ON International Women’s Day 2021, the Somali Journalists Syndicate (SJS) calls for an equal opportunity and equal rights for women journalists in Somalia.
This year, the International Women’s Day is celebrated with the theme “Women in leadership: Achieving an equal future in a COVID-19 world.”
SJS recognises the tremendous efforts by Somali female journalists working to inform the public amid COVID-19 pandemic and to highlight the gaps that remain.
“Women reporters are braving in the front lines of COVID-19 pandemic just to inform the public about the efforts saving lives. This is in addition to the other challenges including harassment and the stigmatisation of their work due to their gender,” SJS’s Gender Secretary, Ms. Hinda said, “Still women journalists in Somalia are among the least paid while some have lost jobs and are unable to sustain families. It is time to recognise our women and give the respect they deserve: an equal future free from stigma, stereotypes and violence; a future that’s sustainable, peaceful, with equal rights.”
To highlight the role of Somali female journalists, SJS spoke with more than a dozen of the women reporters from key media houses in Mogadishu who described how their day-to-day contribution puts them at risk.
“We, as female reporters, have been at the forefront of the battle against COVID-19. Women journalists are not only reporting but also as mothers, they provide the awareness of how to stay safe during the pandemic to their families and the public. That is why the world needs women at every table where decisions are being made,” 23-year-old Ms. Hamdi Mahad Diriye who covers COVID-19 stories for Risaala TV and Radio told SJS.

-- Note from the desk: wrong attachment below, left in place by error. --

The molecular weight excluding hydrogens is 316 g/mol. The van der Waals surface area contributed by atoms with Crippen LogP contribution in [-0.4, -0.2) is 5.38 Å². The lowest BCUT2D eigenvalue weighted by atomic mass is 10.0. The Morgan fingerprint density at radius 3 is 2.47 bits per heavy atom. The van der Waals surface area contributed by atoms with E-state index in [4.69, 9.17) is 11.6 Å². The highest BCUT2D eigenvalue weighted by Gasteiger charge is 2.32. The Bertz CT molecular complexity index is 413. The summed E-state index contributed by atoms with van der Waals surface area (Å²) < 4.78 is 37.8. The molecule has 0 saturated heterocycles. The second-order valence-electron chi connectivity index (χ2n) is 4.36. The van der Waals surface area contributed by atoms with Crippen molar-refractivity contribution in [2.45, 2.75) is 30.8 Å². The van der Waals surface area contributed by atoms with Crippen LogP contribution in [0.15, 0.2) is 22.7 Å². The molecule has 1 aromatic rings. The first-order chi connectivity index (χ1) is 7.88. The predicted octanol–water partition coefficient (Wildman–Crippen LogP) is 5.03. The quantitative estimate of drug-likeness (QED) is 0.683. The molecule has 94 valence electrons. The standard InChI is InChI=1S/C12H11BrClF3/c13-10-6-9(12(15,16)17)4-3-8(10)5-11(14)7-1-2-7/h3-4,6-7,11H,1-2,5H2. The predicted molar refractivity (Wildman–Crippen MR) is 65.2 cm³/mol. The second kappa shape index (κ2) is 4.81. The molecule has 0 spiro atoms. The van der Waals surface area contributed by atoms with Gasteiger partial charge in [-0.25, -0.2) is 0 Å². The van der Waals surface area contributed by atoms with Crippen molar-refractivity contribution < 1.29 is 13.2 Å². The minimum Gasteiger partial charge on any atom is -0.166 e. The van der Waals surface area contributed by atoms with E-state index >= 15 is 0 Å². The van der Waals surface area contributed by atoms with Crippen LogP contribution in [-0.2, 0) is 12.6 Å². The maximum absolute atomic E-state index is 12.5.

Being a journalist, particularly for women is not an easy task. Ms. Habon Ali Omar, 22-year-old reporter with Radio Sahal and TUSMO TV, had decided to relocate to Mogadishu from Beledweyne town last year due to the numerous threats she faced.
“I had been constantly harassed just because I am a woman and a journalist. I decided to move to Mogadishu without the support of my family. I continued my work here in Mogadishu. The challenges are still here but thanks God I became strong and overcame them. Now I produce a daily show on TUSMO TV which I am proud of,” she told SJS.
Habon and her colleague Ms. Hani Hussein Ali have now begun supporting other women reporters in Mogadishu with simple advice: be resilient and committed.
“When women lead, we see positive results. We tell women reporters that when they overcome many problems, they eventually become resilient and strong. My ambition is to be a role model for other female journalists in the country,” Ms. Hani says.
SJS calls for the authorities and media leaders to break down the cultural and socio-economic barriers that prevent Somali women journalists from taking their seat at the decision-making table to make sure that resources and power are more equitably distributed. Women journalists should not remain to be the lowest paid staff while many of them are in extremely vulnerable forms of employment.
”Somali women journalists play a great role in the development of the media industry and deserve equal opportunity in the leadership of the media. They deserve respect, not harassment,” Abdalle Ahmed Mumin, Secretary General of Somali Journalists Syndicate (SJS) said, “I commend our SJS gender unit for their tremendous contribution to the union through their leadership skills.”